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Once a pattern is parsed, it can be compared to a string using either the
case sensitive MatchPattern() or the case insensitive MatchPatternNoCase()
functions.  These functions have the following synopsis:

    BOOL MatchPattern(UBYTE *mytokenpattern, UBYTE *mystring);
    BOOL MatchPatternNoCase (UBYTE *mytokenpattern, UBYTE *mystring);

These functions will compare the wildcard pattern string, mytokenpattern
(created by ParsePattern/NoCase()), to mystring.  If mystring matches the
pattern in mytokenpattern, these routines return TRUE, otherwise they
return FALSE.

Because these routines are recursive, they can use a lot of stack space,
although they will not use more than 1500 bytes of stack space.  Make sure
the stack space is at least 1500 bytes before calling these routines.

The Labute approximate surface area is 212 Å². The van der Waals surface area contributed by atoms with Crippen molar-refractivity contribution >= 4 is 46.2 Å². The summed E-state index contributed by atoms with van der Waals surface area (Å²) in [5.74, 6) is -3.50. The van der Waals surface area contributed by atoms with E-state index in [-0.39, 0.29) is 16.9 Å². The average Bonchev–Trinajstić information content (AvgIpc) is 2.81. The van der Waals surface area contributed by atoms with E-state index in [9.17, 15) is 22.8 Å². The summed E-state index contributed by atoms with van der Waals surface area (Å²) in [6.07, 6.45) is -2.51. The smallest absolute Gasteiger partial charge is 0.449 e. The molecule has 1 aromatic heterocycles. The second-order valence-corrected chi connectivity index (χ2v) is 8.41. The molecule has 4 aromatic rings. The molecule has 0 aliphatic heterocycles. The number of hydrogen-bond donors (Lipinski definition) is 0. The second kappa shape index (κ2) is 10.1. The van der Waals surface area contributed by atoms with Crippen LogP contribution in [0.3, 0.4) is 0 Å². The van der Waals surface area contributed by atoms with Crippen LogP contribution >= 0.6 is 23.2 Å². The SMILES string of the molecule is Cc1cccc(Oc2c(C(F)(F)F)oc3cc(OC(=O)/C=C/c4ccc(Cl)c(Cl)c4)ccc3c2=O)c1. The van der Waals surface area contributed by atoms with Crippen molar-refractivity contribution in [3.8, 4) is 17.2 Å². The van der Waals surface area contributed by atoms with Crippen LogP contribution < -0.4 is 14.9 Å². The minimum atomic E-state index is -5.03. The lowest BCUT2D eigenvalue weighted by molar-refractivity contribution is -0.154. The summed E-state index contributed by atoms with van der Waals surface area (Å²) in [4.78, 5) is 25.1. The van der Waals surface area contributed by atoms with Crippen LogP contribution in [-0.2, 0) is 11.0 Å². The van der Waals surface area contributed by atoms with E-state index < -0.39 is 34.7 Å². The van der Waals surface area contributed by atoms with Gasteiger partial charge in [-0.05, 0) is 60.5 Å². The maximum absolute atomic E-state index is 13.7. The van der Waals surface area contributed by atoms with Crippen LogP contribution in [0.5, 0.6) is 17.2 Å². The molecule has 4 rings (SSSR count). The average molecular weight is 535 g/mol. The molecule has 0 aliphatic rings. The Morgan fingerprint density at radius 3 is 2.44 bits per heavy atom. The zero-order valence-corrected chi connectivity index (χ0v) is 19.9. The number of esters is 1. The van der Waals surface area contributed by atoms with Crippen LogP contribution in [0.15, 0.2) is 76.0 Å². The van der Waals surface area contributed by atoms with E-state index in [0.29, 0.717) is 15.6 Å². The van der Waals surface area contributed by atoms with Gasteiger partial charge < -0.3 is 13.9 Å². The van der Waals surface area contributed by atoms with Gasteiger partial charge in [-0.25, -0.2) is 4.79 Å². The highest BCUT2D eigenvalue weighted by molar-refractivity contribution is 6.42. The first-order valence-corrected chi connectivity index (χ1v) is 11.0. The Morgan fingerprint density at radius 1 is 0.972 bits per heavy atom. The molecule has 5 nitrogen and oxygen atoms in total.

In V36, these routines did not perform any stack checking.  This was added
in V37.  If either of these functions detect a stack overflow, they will
return 0 and IoErr() will return ERROR_TOO_MANY_LEVELS.  If IoErr()
returns 0, there was simply no match.  The Pattern.c example at the end of
this article shows how to use the parse and match functions and allows you
to test and experiment with patterns.

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